How to Become a Machine Learning Engineer

Machine learning engineers enjoy job security and higher-than-average salaries. Find out how to become a machine learning engineer.

portrait of Nalea Ko
by Nalea Ko

Updated November 4, 2022

Edited by Cameren Boatner
Share this Article
How to Become a Machine Learning Engineer
Image Credit: Morsa Images / DigitalVision / Getty Images

Machine learning engineers use artificial intelligence to help their companies solve problems. Whether it's creating fraud detection or speech recognition software, machine learning engineers' projects are crucial to businesses' success.

Read on to learn how to become a machine learning engineer. is an advertising-supported site. Featured or trusted partner programs and all school search, finder, or match results are for schools that compensate us. This compensation does not influence our school rankings, resource guides, or other editorially-independent information published on this site.

Ready to start your journey?

What Does a Machine Learning Engineer Do?

Machine learning (ML) engineers use data to design applications and systems that address business problems. Programming languages such as Java, Python, and C++ help machine learning engineers perform their jobs. Specific projects vary by industry.

ML engineers use models and learning algorithms to complete tasks and make predictions. Much of the job often relies on data cleansing and sourcing.

What Are Key Machine Learning Engineer Skills?

Machine Learning Engineer vs. Data Scientist

ML engineers are data masters who use algorithms to automate processes. Data scientists are analysts with a deep understanding of the mathematics needed to create predictive models.

Machine learning engineers — who have developer backgrounds — design machine learning algorithms to create products. Data scientists must investigate and analyze algorithms needed for business solutions. In their jobs, data scientists focus on analytics.

How to Become a Machine Learning Engineer

Becoming a machine learning engineer looks different for each person. The level of education you need depends on your career objective. Each employer and machine learning role has different requirements.

Step 1: Learn How to Code

To find out if a career as a machine learning engineer suits your skillset, learn to code at a coding bootcamp or in college. Since machine learning algorithms run on code, aspiring machine learning engineers must learn to code. Although, the job requires more complex mastery of the functions that make artificial intelligence work. And machine learning libraries can make coding easy.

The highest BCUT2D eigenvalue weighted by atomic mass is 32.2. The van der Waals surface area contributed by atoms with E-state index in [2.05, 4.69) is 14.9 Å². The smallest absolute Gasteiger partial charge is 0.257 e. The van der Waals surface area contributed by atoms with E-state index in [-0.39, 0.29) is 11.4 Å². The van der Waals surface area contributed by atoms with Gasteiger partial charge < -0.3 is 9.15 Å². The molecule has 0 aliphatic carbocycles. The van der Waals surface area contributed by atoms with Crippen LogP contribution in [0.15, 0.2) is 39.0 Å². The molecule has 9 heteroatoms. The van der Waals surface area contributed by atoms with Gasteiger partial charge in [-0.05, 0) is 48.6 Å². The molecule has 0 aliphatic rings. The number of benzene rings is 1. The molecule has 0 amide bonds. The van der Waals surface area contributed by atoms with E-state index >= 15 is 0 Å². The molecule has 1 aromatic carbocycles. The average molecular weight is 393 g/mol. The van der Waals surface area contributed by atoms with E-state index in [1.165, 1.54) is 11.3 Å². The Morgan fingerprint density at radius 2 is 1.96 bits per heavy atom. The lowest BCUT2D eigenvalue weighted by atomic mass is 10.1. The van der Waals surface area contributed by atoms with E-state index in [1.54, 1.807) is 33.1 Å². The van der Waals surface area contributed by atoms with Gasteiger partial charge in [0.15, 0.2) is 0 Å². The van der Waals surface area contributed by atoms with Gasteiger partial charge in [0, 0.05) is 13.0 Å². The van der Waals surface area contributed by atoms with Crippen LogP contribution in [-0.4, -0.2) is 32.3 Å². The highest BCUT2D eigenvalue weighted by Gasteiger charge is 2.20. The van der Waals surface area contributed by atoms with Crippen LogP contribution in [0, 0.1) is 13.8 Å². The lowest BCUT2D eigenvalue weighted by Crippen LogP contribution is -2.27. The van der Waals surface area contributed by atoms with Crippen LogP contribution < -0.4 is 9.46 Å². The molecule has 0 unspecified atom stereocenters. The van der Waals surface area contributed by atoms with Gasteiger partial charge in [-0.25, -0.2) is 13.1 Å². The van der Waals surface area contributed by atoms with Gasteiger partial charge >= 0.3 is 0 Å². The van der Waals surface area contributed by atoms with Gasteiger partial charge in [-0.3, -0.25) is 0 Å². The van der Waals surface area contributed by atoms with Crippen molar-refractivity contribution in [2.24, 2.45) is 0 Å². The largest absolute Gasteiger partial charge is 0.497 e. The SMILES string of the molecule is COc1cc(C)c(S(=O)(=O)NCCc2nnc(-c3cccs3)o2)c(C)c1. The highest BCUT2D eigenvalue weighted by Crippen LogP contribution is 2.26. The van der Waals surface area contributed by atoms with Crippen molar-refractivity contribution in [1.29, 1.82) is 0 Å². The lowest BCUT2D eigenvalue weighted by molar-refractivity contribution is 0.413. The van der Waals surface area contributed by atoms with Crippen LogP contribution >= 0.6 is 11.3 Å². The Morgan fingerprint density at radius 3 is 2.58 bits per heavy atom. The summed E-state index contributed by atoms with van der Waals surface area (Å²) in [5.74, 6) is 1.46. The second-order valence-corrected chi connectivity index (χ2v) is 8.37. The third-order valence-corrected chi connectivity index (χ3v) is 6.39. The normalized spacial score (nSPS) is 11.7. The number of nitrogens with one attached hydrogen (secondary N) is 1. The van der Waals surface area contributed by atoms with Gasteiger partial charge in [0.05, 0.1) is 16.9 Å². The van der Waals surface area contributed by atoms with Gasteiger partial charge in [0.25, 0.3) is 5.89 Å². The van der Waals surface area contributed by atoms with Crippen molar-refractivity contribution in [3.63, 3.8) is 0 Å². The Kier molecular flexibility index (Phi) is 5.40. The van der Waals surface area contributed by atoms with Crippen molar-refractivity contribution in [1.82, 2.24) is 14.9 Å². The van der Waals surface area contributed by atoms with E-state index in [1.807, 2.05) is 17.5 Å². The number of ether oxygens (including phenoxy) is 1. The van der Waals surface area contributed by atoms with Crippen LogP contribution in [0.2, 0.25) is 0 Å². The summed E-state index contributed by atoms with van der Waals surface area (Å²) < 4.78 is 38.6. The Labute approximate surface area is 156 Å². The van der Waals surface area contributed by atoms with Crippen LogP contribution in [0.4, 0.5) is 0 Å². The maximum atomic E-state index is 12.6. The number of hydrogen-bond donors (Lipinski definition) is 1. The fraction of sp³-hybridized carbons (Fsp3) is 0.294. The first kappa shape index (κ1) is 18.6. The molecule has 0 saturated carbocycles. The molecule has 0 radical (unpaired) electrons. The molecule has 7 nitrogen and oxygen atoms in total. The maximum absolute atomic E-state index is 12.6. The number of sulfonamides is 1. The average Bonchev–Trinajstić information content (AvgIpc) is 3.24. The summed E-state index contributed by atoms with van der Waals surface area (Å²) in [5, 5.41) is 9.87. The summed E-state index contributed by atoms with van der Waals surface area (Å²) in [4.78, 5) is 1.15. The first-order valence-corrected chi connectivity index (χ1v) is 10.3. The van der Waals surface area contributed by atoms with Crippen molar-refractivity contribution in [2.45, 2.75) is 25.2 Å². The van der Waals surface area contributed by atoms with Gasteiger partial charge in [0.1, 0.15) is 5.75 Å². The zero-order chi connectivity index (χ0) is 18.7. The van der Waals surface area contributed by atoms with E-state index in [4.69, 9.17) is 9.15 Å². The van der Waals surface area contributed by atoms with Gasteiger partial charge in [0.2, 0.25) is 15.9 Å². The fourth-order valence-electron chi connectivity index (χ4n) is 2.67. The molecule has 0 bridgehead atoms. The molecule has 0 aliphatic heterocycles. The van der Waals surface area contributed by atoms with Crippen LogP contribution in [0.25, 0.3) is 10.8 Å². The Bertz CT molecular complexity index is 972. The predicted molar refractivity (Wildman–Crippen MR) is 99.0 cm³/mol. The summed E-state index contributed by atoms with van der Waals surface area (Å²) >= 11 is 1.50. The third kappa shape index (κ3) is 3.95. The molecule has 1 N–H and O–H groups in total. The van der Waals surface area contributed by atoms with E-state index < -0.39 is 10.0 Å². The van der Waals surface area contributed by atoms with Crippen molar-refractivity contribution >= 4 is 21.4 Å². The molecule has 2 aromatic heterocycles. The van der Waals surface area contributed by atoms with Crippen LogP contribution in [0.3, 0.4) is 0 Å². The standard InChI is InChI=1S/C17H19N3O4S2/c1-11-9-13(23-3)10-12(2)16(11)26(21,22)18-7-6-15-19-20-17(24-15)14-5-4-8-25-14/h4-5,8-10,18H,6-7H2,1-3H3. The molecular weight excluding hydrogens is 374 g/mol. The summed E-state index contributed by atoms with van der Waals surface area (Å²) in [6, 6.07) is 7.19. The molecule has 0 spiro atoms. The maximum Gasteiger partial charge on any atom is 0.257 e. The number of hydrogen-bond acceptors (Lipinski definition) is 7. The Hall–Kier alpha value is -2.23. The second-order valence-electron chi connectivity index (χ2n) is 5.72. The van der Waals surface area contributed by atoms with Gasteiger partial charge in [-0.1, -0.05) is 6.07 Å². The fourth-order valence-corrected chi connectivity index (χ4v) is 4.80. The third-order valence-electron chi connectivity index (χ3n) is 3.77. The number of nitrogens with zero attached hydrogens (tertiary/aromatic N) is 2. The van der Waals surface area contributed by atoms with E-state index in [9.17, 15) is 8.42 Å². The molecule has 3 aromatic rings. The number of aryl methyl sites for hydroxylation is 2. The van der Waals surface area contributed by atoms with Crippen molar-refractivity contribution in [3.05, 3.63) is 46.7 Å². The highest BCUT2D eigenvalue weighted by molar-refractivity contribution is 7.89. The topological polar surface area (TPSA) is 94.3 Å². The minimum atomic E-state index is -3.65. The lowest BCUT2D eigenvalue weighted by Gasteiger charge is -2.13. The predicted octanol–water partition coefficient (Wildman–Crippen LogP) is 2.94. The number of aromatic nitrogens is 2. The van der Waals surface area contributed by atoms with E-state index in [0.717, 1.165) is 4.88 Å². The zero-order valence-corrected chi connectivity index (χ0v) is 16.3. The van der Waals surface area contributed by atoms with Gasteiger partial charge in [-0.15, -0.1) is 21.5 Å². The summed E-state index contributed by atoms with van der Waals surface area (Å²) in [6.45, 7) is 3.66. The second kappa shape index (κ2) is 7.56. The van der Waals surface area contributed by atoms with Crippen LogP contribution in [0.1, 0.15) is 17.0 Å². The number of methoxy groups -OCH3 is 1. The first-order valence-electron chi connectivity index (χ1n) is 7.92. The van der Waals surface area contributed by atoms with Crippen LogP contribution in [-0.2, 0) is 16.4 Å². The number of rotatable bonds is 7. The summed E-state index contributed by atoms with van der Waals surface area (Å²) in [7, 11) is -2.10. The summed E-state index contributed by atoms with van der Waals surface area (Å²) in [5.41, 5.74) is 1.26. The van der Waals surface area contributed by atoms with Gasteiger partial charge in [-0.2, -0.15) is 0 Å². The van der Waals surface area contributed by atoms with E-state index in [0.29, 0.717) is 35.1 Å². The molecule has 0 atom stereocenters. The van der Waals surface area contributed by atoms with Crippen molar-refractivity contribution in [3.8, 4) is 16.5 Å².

ML engineers often need to be proficient in object-oriented programming languages such as Python or Java.

Step 2: Choose a Machine Learning Educational Route

Coding bootcamps offer machine learning education that takes weeks or months. But employers may prefer candidates who hold a bachelor's degree in computer science or an advanced degree.

If you already hold a bachelor's degree, a machine learning bootcamp can enhance your skills.

Jobs exist at all levels of machine learning. The educational requirements depend on your career goals. Work experience and fluency in Python may suffice for an entry-level job, but a senior role may require a college degree in computer science, statistics, mathematics, or physics.

Step 3: Get Hands-on Experience in Machine Learning

Employers require machine learning engineers to have work experience and a portfolio. To get hands-on experience, you can take machine learning classes and ask instructors about research opportunities.

Once you know how to code in machine learning, get familiar with common algorithms, such as linear regression, Naive Bayes, Random Forest, and logistic regression. From there, you can learn to build machine learning models.

In addition, online communities such as Kaggle and Reddit's r/learnmachinelearning help budding machine learning engineers get answers to their questions and connect with mentors.

Step 4: Get a Machine Learning Internship or Entry-Level Job

During or after a coding bootcamp or college, you can apply for machine learning jobs or internships. Entry-level machine learning engineers work on engineering and research teams to use machine learning models and create applicable products.